Recordings of Schütz’s Christmas Vespers (463 046-2) and Bach’s Epiphany Mass (457 631-2, 2 CDs) followed, as did the present Venetian Christmas CD. A DVD of Christmas in Rome (Palestrina, Vivaldi’s Gloria, etc, in collaboration with The English Concert/Trevor Pinnock, on 073 4361) completes the series to date apart from the items contributed from his various Christmas recordings to The Baroque Christmas Album (DG 477 5762). (Are there any more in the pipeline?)

The Doge and Signoria of Venice processed from the Ducal Palace to St Mark’s at 2.30 p.m. on the afternoon of Christmas Eve. During the next six and a half hours they heard Vespers, Compline, Matins, during which the lights of the basilica were gradually illuminated, and finally the first of the three Masses of the Nativity, brought forward by papal dispensation from midnight. The Vespers and Matins would have received elaborate musical accompaniment from an augmented group of musicians – one reviewer even, mistakenly, has described the whole event as ‘Christmas Vespers’ – but the main musical delights would have been reserved for the Mass.

This CD presents an informed attempt to reconstruct the music of that Mass. There are three elements: the plainchant, the polyphonic setting, and the interspersed instrumental and choral music. The chant employed at Venice was different in some respects from the norm of the Roman rite, though less so than that of the Ambrosian rite at Milan and much less so than the Mozarabitic rite preserved at Toledo. The Venetian chants are contained in the Graduale del Tesoro and these have been employed in this recording.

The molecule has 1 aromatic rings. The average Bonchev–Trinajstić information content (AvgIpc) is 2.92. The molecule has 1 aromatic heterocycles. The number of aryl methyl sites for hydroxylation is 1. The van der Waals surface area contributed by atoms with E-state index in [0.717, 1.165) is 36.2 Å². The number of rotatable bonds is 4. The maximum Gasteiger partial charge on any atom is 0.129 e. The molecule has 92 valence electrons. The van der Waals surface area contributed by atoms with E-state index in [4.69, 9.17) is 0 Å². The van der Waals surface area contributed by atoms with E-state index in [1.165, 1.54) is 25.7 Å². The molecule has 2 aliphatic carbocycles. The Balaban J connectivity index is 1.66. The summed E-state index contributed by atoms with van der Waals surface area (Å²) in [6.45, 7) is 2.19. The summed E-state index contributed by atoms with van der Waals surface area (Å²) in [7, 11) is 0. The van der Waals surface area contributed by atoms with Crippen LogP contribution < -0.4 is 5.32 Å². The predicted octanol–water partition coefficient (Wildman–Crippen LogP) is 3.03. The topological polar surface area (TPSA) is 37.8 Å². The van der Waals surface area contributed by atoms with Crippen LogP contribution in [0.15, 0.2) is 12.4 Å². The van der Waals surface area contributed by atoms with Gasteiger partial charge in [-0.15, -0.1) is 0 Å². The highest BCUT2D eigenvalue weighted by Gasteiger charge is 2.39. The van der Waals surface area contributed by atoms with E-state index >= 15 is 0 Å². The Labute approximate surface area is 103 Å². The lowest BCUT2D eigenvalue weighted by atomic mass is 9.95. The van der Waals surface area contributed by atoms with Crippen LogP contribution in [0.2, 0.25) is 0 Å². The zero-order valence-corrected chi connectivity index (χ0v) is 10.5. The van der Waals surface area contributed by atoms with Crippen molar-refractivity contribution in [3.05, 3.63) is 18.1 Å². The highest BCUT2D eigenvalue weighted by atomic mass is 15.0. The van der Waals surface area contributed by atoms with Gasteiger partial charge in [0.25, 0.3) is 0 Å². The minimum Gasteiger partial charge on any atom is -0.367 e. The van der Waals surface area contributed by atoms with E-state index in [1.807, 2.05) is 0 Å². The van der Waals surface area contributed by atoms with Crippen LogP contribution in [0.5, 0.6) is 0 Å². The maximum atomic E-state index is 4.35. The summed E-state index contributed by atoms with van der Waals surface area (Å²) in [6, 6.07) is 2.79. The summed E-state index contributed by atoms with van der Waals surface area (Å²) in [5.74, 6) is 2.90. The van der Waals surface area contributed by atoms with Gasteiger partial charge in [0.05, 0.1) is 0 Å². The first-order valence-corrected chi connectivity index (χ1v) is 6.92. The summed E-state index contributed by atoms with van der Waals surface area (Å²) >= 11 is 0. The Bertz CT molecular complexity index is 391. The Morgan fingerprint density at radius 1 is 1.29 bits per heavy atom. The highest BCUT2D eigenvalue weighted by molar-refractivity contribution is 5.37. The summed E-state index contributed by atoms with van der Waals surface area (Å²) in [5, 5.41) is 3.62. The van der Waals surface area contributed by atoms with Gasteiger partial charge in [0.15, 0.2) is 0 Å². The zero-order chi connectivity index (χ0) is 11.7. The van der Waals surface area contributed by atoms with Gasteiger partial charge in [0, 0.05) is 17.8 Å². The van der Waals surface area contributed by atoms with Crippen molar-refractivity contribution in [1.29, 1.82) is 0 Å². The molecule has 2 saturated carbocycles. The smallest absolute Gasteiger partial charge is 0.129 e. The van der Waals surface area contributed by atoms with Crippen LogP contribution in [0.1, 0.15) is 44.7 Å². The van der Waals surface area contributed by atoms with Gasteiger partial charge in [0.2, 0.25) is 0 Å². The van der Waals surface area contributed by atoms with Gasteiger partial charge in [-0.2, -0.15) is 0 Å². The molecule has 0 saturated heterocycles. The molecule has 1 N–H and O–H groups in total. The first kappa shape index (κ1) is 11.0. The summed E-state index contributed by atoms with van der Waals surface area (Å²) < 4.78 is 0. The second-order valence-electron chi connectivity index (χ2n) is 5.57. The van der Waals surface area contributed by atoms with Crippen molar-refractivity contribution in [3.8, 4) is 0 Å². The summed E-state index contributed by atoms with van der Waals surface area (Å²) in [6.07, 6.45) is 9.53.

The polyphonic setting, Cipriano de Rore’s Missa Præter rerum seriem, is a cantus firmus work, based on a motet by Josquin; de Rore was himself briefly maestro di capella at St Mark’s and Monteverdi is known both to have preserved several such stile antico settings at Venice in the early seventeenth century and to have had a high opinion of the music of Cipriano. It is an appropriate choice here because it fits the festal occasion, yet contrasts with the more flamboyant music of Gabrieli and both contrast with the plainsong propers. The text of the original Josquin 6-part motet refers to the appearance of god-as-man beyond the natural order of things: Præter rerum seriem / parit deum hominem / virgo mater. A score of the motet is available online; another (more authentic?) version is also available from the same source.